Ephesians 4:29 has recently captured my attention and it will not let me go. “Do not let any unwholesome talk come out of your mouths, but only what is helpful for building others up according to their needs, that it might benefit those who listen.”
There it is, the command to guard every word I utter. How often do I ever consider the spiritual need of the person on the other end of the conversation? How often do I consider the benefit people who are hearing my conversation with someone else? How often am I observant enough to discern what the person really needs in the course of the daily chatter of the day?
There is so much that could be said about the application of this verse, but I’m going to limit my thoughts to a few ideas.
1. People need to hear 95% less criticism from me. When I utter my critical words about the government, society, problems in the church, poor performance of the St. Louis Cardinals, and a host of other issues in which I give flight to my opinions, what I say changes nothing and tends to encourage my listeners to join in. I ought to have enough integrity to stop complaining that the news media focuses so much on ‘bad’ news if most of my observations are equally cynical.
2. People need to hear 195% more grace from me. When I speak about others, what do I see and comment on first: the worst or best? In truth, most of the time, my criticism of and about others has more to do with self-exaltation (“I not be perfect, but look at how bad he is!”) than it has to do with humility and grace. I stand before God with no righteousness of my own. My only hope is the righteousness of Christ at work in my life. How can I choose to be so critical when I have been give so much grace?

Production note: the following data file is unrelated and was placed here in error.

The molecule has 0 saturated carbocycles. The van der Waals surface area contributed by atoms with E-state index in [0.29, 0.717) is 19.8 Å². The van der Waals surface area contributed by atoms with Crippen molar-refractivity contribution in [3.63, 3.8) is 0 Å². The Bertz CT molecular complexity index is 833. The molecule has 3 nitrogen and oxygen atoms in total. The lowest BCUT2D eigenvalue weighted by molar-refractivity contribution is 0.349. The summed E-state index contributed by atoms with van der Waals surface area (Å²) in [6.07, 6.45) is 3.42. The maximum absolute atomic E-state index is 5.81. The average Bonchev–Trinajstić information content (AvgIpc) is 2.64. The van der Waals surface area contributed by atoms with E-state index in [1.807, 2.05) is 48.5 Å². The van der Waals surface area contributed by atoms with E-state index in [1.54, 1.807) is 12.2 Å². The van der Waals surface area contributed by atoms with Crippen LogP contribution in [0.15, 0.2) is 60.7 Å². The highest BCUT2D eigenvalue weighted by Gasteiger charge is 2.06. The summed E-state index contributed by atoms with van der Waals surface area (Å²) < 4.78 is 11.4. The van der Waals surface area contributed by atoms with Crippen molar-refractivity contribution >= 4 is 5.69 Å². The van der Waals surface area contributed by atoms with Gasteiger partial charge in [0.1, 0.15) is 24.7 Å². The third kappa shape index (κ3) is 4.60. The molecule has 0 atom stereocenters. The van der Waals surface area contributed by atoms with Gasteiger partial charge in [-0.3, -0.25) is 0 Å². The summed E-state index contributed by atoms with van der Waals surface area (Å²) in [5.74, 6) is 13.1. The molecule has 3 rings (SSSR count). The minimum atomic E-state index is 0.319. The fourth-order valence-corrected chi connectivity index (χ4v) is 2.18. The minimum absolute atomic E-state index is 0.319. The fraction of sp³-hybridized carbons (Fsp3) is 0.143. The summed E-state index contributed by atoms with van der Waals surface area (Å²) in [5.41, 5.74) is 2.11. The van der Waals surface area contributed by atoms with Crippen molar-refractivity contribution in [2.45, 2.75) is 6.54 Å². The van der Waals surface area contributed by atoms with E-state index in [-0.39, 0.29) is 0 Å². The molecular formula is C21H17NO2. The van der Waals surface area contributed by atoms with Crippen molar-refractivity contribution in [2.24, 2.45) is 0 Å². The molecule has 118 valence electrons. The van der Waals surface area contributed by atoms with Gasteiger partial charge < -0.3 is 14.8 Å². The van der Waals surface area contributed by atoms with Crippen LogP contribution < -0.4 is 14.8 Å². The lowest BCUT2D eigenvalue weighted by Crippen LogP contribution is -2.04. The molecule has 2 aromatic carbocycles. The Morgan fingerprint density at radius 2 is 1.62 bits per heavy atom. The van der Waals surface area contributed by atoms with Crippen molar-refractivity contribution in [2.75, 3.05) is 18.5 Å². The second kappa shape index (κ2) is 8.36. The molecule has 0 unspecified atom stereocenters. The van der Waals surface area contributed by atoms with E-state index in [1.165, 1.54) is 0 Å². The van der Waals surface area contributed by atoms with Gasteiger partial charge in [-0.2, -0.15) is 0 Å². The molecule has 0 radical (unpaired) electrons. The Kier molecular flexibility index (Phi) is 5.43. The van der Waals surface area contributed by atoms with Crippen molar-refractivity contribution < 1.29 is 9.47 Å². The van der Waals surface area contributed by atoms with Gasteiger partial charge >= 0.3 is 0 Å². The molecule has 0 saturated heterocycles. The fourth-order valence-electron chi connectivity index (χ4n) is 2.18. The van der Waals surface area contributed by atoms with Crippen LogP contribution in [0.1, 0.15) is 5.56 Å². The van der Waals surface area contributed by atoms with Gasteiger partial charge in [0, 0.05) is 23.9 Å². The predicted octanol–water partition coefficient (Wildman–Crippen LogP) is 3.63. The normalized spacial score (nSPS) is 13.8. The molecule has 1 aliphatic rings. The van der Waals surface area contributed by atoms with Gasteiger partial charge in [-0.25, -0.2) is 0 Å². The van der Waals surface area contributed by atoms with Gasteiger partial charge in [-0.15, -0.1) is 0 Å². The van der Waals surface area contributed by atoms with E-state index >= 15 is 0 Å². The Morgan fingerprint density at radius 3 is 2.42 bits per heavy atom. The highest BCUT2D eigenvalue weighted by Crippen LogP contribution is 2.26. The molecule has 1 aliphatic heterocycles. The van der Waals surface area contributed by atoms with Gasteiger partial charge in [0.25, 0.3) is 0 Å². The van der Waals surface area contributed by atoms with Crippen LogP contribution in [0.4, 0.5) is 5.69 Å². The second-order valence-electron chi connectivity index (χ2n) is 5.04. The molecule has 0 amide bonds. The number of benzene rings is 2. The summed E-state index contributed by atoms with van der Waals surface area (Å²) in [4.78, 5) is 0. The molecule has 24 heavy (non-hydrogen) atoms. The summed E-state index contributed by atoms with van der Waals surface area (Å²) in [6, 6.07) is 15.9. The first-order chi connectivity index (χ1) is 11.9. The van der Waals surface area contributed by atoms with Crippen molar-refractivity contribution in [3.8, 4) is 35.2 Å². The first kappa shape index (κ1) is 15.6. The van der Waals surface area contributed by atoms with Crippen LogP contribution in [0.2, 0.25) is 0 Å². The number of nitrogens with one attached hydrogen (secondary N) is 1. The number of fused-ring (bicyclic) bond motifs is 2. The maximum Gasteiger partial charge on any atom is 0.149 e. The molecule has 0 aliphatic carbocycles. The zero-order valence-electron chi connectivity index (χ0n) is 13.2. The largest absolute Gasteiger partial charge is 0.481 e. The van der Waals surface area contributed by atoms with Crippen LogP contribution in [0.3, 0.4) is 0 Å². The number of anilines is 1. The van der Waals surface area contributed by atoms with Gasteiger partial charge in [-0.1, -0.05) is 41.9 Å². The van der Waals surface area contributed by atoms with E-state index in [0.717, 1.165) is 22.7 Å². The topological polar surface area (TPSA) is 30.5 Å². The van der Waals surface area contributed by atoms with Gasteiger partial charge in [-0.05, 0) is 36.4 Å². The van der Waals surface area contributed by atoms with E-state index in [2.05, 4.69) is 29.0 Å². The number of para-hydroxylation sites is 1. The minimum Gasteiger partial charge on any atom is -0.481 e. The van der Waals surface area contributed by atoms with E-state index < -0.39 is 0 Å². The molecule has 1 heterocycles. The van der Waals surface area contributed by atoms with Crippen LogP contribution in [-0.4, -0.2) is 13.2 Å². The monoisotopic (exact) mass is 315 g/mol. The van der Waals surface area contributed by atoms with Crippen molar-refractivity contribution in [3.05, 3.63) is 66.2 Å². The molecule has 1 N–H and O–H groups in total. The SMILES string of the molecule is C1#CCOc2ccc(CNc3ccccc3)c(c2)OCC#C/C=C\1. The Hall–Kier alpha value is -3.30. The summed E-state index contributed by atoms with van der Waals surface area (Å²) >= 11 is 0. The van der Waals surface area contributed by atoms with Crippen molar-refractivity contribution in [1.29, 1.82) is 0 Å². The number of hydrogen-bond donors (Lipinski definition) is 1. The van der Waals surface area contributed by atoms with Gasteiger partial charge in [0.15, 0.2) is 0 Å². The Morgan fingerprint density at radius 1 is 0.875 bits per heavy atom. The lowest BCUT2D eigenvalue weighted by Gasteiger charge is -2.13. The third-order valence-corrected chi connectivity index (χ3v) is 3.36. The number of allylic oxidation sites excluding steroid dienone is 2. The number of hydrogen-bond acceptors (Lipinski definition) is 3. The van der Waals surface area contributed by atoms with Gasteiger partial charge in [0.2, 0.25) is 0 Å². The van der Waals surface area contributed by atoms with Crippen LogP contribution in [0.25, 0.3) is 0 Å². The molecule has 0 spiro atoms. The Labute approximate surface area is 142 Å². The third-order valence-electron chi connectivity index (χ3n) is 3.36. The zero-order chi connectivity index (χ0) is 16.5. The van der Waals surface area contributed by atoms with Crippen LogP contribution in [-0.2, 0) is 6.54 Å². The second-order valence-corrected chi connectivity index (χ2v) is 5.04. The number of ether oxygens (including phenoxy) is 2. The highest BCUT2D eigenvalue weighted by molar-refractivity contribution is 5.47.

3. People need to hear the truth more often. It is amazing how deeply God can strike into the sinful soul of someone who hears the truth in love from a humble, non-critical person. We all need to love one another enough that we are willing to speak the truth, which may hurt for a season, but in time will help build one another up. Of course if I am willing to speak the truth I first need to be willing to hear the truth about myself.
When I get down to it, I need to hear and obey the Word of God.
“Heavenly Father, lead me in the path of blessed conversation. Plant in my heart an abiding desire to guard the words I speak so that I will be useful to you. Give me humility and openness so that I will receive both correction and commendation in such a way that I will not react defensively or in pride. Give me ears to listen carefully to the other person ....to listen, really listen to his/her heart cry and be ready to offer the words needed. Give me courage to offer grace and correction as the moment requires. Give me peace that I might not respond “in kind” when I truly follow the directives of your Word and someone reacts in anger toward me. Teach me to point to Jesus Christ and the gospel in my everyday conversation because I am filled with your Spirit and overflow with your love.”